I chanced upon a place in one of John Wesley's sermons where he used the word "evangelical." I've been curious about how the word was used prior to the twentieth century. I've generally found that those who argue for continuity of a concept throughout history (e.g., Al Mohler's sense of inerrancy throughout history) generally have a rather superficial understanding of how meaning works.
Just because someone uses the same or a similar word in a different time and place doesn't at all mean that they used the word in the same way. Meaning is always culturally embedded. The "denotation" of certain words may even seem the same, but the "connotations" may be quite different.
Thus is my contention that to be "evangelical" in the twentieth century is not the same thing as calling something "evangelical" in another time and place. The most obvious example here is the fact that "evangelisch" in German simply means Protestant and has little to do with being evangelical in the US today.
In any case, Wesley uses the word "evangelical" three times in his sermon, "The Spirit of Bondage and Adoption." He is sketching out stages in a person's spiritual development. He sees three: 1) the natural state, 2) the legal state, and 3) the evangelical state (IV.1).
The progression goes something like the following. The natural state is not really aware of its sinfulness. This person sins willfully but doesn't really care. The person in the legal state comes under fear and an awareness of bondage to sin. He or she wants to stop sinning but cannot (Rom. 7). Finally, in the evangelical state one may still struggle against sin but this person is able not to sin.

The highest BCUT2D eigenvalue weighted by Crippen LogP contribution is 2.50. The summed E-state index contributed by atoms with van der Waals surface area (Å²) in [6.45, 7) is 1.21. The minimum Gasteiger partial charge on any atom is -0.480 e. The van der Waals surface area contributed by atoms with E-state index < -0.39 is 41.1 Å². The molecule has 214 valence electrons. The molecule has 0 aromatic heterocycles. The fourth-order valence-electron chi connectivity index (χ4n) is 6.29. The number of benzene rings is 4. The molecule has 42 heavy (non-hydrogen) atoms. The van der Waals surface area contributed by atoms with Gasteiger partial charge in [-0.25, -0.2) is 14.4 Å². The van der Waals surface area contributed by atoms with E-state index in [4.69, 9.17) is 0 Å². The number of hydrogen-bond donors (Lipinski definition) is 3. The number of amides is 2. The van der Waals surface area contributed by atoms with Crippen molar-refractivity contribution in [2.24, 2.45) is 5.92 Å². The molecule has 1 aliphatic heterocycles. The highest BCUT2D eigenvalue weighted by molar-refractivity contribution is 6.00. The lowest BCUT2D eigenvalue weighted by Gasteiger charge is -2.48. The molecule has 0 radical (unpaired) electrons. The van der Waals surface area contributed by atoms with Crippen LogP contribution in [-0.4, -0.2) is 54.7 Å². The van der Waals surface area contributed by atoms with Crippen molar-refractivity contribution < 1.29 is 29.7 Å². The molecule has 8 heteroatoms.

Since Wesley likens the second state to being under law, the evangelical state is being under grace and being a child of God. He calls it at one point a "state of love" (IV.2).
So I infer that what Wesley means by evangelical here is something like "under the good news" or "under the gospel." The good news for him in this instance is that a person has been freed from the law and empowered by the Spirit to love and not sin.
I'm sure others could shed more light on what he meant. I did a quick search on the NNU Wesley site and found one other sermon in which Wesley used the adjective ("Spirit Bears Witness"). I noticed also that Arminius used the term in the 1600s. My first thought was that perhaps it was associated with Luther's idea of justification by faith as the essence of the good news?
There is much that could be studied here and no doubt it's been done. I am just not ready to trust what's been done. In any case, Wesley doesn't use the word "evangelical" anything close to the way we do today.
P.S. We can't fault Wesley for being a child of his age. For us today, he is a poor model of how to do exegesis. But that doesn't mean that his theology is wrong. We read Wesley for his theology, not for how to do inductive Bible study. There is a picture of truth in this sermon, even if it is not absolute or exactly what Paul was thinking.